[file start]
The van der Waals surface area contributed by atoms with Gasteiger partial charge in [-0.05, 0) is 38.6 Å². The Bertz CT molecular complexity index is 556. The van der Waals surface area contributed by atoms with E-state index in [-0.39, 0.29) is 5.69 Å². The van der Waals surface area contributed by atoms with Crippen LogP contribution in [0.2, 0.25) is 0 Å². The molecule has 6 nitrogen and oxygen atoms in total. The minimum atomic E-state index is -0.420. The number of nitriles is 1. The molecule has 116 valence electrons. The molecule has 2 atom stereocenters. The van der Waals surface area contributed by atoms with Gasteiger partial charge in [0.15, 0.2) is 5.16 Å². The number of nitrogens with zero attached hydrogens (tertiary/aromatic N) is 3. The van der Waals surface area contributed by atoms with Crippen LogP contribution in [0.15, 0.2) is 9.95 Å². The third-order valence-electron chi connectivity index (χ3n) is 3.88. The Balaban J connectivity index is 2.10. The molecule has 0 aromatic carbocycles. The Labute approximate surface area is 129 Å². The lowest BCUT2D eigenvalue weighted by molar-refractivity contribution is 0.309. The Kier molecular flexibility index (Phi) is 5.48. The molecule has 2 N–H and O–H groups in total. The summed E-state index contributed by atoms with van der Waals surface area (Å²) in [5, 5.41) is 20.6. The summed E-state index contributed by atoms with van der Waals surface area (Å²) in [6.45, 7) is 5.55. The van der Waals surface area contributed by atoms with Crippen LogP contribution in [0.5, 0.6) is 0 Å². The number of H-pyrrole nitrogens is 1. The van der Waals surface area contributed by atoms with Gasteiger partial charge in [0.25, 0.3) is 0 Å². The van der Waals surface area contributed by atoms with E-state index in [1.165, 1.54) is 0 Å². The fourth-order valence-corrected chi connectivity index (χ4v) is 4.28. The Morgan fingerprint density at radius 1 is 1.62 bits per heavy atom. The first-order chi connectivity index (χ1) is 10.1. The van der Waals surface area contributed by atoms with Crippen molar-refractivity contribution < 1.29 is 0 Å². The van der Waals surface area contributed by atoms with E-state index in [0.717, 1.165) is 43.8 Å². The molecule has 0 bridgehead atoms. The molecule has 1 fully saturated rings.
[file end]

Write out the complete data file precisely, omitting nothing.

The van der Waals surface area contributed by atoms with Gasteiger partial charge in [-0.05, 0) is 38.6 Å². The Bertz CT molecular complexity index is 556. The van der Waals surface area contributed by atoms with E-state index in [-0.39, 0.29) is 5.69 Å². The van der Waals surface area contributed by atoms with Crippen LogP contribution in [0.2, 0.25) is 0 Å². The molecule has 6 nitrogen and oxygen atoms in total. The minimum atomic E-state index is -0.420. The number of nitriles is 1. The molecule has 116 valence electrons. The molecule has 2 atom stereocenters. The van der Waals surface area contributed by atoms with Gasteiger partial charge in [0.15, 0.2) is 5.16 Å². The number of nitrogens with zero attached hydrogens (tertiary/aromatic N) is 3. The van der Waals surface area contributed by atoms with Crippen LogP contribution in [0.15, 0.2) is 9.95 Å². The third-order valence-electron chi connectivity index (χ3n) is 3.88. The Balaban J connectivity index is 2.10. The molecule has 0 aromatic carbocycles. The Labute approximate surface area is 129 Å². The lowest BCUT2D eigenvalue weighted by molar-refractivity contribution is 0.309. The Kier molecular flexibility index (Phi) is 5.48. The molecule has 2 N–H and O–H groups in total. The summed E-state index contributed by atoms with van der Waals surface area (Å²) in [5, 5.41) is 20.6. The summed E-state index contributed by atoms with van der Waals surface area (Å²) in [6.45, 7) is 5.55. The van der Waals surface area contributed by atoms with Crippen LogP contribution in [0.5, 0.6) is 0 Å². The number of H-pyrrole nitrogens is 1. The van der Waals surface area contributed by atoms with Gasteiger partial charge in [0.25, 0.3) is 0 Å². The van der Waals surface area contributed by atoms with E-state index in [1.165, 1.54) is 0 Å². The fourth-order valence-corrected chi connectivity index (χ4v) is 4.28. The Morgan fingerprint density at radius 1 is 1.62 bits per heavy atom. The first-order chi connectivity index (χ1) is 10.1. The van der Waals surface area contributed by atoms with Crippen molar-refractivity contribution < 1.29 is 0 Å². The van der Waals surface area contributed by atoms with E-state index in [0.717, 1.165) is 43.8 Å². The molecule has 0 bridgehead atoms. The molecule has 1 fully saturated rings.